“This enemy seems to arrive in small numbers, but their attacks result in mass disappearances: once a system’s defenses are overwhelmed or circumvented, the rippers are able to kidnap thousands at a time. And regardless of the defenses available on the ground, they seem to meet with little resistance once they land…””They take our people,” he said quietly. “They snatch up their victims whenever and wherever our backs are turned, anywhere that they find our defenses weak. By the time we can react, they’ve vanished again without a trace. The ones we lose are never seen again.”
Cai Rui is Task Force Commander of the infamous “Black Section” of the Sol Force Intelligence Corps. He’s also a loyal Archdeacon of the Roman Catholic Church. There are four intelligent species in the known universe, including humans or “apes” as they call themselves. Cai Rui must work with each group if he is going to track down and foil the brutal, new species that is preying on them all. Even more disturbing than the slave trade is that the evil aliens are led by one who calls himself Black Deacon and seems to be able to read souls.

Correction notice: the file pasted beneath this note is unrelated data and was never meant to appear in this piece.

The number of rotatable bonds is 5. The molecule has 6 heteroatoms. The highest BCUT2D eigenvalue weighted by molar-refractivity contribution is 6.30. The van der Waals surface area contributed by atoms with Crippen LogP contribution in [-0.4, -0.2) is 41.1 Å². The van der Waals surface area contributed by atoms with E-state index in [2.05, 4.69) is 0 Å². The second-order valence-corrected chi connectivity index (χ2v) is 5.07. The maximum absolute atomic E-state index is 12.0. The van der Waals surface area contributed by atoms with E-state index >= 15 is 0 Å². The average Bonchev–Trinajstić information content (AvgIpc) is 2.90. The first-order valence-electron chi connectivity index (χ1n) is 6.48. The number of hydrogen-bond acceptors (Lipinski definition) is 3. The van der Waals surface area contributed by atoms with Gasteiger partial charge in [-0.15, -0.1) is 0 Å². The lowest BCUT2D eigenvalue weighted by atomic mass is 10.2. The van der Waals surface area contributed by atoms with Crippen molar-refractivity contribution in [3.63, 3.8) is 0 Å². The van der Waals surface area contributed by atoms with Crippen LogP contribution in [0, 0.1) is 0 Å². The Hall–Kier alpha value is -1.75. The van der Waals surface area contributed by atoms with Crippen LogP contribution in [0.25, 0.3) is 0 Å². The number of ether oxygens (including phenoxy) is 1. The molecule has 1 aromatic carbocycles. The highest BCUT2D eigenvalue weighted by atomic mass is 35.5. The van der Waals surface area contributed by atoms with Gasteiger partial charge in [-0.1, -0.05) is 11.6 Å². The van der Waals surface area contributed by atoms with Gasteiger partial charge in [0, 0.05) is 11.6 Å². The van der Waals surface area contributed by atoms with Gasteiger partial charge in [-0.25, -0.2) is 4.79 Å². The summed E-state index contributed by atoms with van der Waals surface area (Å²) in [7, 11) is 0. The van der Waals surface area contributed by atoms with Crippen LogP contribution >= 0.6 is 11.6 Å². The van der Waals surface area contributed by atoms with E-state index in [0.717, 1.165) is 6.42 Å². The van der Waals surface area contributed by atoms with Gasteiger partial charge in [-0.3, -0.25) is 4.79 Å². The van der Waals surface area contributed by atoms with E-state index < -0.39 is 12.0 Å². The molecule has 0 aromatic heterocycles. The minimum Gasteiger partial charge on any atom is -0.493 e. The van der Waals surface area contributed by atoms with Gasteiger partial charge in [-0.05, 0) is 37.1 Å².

The subtitle is “a Sword of the Stars novel.” I’ve never heard of the “Sword of the Stars” before but I see from checking the Amazon reviews that it is a video game. If they had a Mac version, I’d try it because it looks interesting. However, you don’t have to know the game to read the book. Also the game developer is the author of this book which is an interesting twist.
I also enjoyed the alien races who the author portrays vividly. They do not fit our expectations of the “classic” alien race types which is a nice surprise. The Hivers are insectoid but don’t have a hive mind. The Tarkas are reptilian but artistic and sensitive. The Liir are an air-breathing aquatic species (which made me think of dolphins although they have tentacles) who are powerful telepaths.
The Deacon’s Tale was a bit too fast-paced in some places as I finally had to read the appendix on the alien enemy to even get a decent idea of what they looked like. In fact, until I checked the appendix on Liir I didn’t have a good grasp on their appearance either. This isn’t the case for the other species but, again, the book often eschews description for action. A few other details were also glossed over in an unsatisfactory way. I wanted to know more about why the traitor betrayed his race in favor of the enemy, for one thing.
Overall, however, The Deacon’s Tale was a fun read that kept me up late to see what would happen. I’d definitely be interested in reading the sequel.